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S.D. Paredes1, L. Rancan1, C. García1, J.M. Asencio2, I. Garutti2, L. Huerta2, G. Marañón1, C. Simón2, J.A. Zueco1, E. Vara1

1Complutense University of Madrid (SPAIN)
2Complutense University of Madrid-Gregorio Marañón University General Hospital (SPAIN)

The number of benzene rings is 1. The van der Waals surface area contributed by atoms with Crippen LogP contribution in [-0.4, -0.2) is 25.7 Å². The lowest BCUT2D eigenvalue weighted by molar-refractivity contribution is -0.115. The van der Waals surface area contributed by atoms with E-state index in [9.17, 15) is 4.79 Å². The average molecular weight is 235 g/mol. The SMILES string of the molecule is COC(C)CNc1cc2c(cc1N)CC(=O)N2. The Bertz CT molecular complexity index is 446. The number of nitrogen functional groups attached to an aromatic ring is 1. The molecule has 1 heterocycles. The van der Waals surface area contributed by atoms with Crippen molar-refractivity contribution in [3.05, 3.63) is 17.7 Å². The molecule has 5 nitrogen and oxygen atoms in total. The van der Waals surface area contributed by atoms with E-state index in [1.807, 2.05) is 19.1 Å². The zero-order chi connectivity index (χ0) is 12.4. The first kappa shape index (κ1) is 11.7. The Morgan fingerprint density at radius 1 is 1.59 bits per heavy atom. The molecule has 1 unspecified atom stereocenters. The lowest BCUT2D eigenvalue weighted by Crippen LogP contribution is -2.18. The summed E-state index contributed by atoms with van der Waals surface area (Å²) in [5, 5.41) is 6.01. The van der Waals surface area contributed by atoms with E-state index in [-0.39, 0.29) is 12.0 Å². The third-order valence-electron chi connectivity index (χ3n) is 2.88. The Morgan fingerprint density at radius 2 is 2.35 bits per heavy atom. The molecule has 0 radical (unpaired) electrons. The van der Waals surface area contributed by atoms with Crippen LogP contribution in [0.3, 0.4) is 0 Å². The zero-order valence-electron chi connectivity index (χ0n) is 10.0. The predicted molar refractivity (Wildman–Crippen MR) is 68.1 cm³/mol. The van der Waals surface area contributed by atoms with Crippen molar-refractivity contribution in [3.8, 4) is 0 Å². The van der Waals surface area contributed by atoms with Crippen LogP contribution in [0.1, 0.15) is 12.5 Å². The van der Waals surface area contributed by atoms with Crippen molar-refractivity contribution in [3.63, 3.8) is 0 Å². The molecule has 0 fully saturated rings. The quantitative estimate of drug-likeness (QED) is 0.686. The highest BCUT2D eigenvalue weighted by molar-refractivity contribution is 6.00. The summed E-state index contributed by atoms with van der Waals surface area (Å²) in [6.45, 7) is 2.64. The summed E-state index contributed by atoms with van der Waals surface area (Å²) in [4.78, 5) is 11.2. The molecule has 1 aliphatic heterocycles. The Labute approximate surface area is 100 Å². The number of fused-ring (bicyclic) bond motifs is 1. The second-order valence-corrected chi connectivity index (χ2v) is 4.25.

The traditional classroom lecture is still commonly used in undergraduate medical education. However, classroom lectures can be considered teacher-centered strategies that are conducive to passive learning on behalf of learners. For this reason, there are calls for a shift in medical education away from the traditional lecture approach and toward other instructional approaches that encourage higher-order thinking and active participation from students. One such approach that has received much attention is the flipped classroom, which allows students to independently learn foundational concepts as required homework, and then use this gained knowledge during class time to engage in critical thinking opportunities and application of knowledge. In the flipped classroom model, learners are first exposed to educational content prior to formal class sessions via readings, videos, or other electronic exercises that have been formally assigned. Given that students have already acquired knowledge through this initial phase, the subsequent classroom time is dedicated to activities that allow students to apply their knowledge to challenging problems in a setting that promotes collaboration with peers and feedback and direction from professors. In addition, using formal debate in higher education appears to be a useful tool to prepare students to face the complexity of issues affecting the modern world and to work with individuals with different viewpoints and backgrounds. In fact, using formal debate in higher education has been associated with improving communication and empathy, critical-thinking ability, literature searching, and application of evidence, teamwork, and self-directed learning. Debates allow students an opportunity not only to identify that there is an issue to resolve, but also to demonstrate a deeper analysis of the issue, including appraisal, critique, and reasoning of the issue for a potential solution. Flipped classroom together with formal debate were proposed to medical students as innovative methodologies to improve communication skills and critical thinking in response to the demand to have future biomedical professionals better trained in these areas. The general aim of the innovation experience was to encourage the active participation of students in the construction of knowledge, as well as to develop didactic strategies for their autonomous learning and to design active processes of acquisition of skills and abilities for their professional performance. Here, we report the expectations of medical students from Complutense University of Madrid on their future participation in the afore-mentioned innovation activity. Participants considered that the experience would help them gain confidence and security when it comes to presenting scientific facts, be fluent when talking in public, and expand their knowledge on some controversial topics. Regarding the negative aspects, some showed concern about being sufficiently prepared to carry out the activity with guaranteed success, taking into account that for a significant part of the students it was the first time that they participated in an innovative activity that combined both flipped learning and formal debate.